In a country increasingly afflicted by the climate crisis and a dramatic famine, many people find themselves living on the street. Even young people and children find themselves having to face the difficulties of not having a home. The story of Brandon and Tendai, welcomed in Harare’s House of Smiles, has a happy ending. Thanks to our operators, the life of these two street children has returned to being dignified and serene.
Without a dad since birth, Brandon had grown up in the custody of his mother and maternal grandmother. Over the years he had revealed himself to be a difficult boy, with many behavioral problems, so much so that his situation was also reported to the social services. Accused of often skipping school, of the theft of some objects and in particular of 190 dollars that were in the house, he ran away starting to live on alms on the street, like many other young people in his same situation.
The operators of CESVI meet fourteen-year-old Brandon, a month after his escape, and they immediately realize that he is a relatively new guy in that context. “The sooner you can reach a young person who has arrived on the road, the easier it is to obtain his family and social reintegration” – explains Wayne Foroko, a young social worker from the Casa del Sorriso. “The longer a young person stays on the road, the more he learns from other children not to share their personal information and in any case assumes behavioral models that are completely different from those accepted in society”. Brandon does not tell the operators the real reason he is away from home, but he passes on various information that allows him to reach his grandmother with a simple phone call. Since then, with the support of CESVI, Brandon’s happy reintegration into his family has been possible, so much so that even today the boy regularly attends both school and the psychological support sessions that continue to be offered to him by social services.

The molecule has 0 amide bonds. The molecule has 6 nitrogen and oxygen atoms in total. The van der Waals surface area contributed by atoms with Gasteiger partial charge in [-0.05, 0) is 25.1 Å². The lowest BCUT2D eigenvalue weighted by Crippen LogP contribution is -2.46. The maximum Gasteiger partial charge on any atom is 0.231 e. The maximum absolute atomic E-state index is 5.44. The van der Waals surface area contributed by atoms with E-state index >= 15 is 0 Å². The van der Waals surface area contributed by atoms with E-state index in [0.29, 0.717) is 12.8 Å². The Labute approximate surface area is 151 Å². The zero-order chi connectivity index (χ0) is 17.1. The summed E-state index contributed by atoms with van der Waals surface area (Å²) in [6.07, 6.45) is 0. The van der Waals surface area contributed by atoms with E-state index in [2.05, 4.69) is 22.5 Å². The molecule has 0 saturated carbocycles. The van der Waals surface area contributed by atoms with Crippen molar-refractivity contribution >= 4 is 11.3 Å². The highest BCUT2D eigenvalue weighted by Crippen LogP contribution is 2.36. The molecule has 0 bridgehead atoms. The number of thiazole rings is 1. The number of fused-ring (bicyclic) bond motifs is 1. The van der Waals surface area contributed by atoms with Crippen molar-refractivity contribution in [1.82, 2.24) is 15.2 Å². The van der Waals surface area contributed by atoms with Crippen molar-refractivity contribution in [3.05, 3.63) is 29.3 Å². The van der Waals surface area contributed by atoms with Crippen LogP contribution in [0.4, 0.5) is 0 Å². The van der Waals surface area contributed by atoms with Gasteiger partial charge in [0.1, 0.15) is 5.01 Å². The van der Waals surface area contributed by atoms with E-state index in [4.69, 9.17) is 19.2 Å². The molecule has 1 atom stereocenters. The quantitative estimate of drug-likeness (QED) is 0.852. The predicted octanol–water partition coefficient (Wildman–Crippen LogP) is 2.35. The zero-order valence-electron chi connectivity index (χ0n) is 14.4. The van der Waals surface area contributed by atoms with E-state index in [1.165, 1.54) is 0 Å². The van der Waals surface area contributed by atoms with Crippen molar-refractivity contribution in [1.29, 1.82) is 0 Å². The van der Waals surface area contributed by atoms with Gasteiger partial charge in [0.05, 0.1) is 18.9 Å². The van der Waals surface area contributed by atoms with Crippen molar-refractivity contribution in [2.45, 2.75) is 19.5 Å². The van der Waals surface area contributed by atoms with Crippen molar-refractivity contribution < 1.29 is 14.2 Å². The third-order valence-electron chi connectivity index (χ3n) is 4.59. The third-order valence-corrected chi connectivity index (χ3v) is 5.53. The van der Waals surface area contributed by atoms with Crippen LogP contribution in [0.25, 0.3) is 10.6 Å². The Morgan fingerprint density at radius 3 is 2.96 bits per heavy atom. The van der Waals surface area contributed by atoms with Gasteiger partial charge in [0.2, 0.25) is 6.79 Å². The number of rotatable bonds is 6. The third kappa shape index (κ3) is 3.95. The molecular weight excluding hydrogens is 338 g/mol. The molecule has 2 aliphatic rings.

Like Brandon, Tendai had also run away from home of his own volition, due to the disagreements with the relatives who took care of him. From an early age, deprived of the life events of his biological parents, he was passed from one relative to another without his childhood ever finding either peace or love. “Once on the road, the days become weeks and the weeks become months, very quickly” – says Tendai in a written testimony he sent us. “Without even realizing it, you become a street child and begin to depend on the help of others. But the road is also violence and exploitation”. In his case, after 6 months of life on the street, it was enough for Enias Marama – the local manager of the House of Smile project – to ask him for the telephone contact of a relative, to fix things. With just one phone call, Marama brought the extended family, who for a long time had done nothing but fight over who should take care of the child, faced with their responsibilities. Tendai lived these years in his uncle’s house and at the turn of the age of 18 he is successfully completing his studies and planning to start his own foundation for the support of street children.
In over 15 years of activity, many street children have been saved with the care, attention and … phone calls from the operators of the House of Smile.
By continuing to stand by us, you will ensure a better future for many other guys like Brandon and Tendai.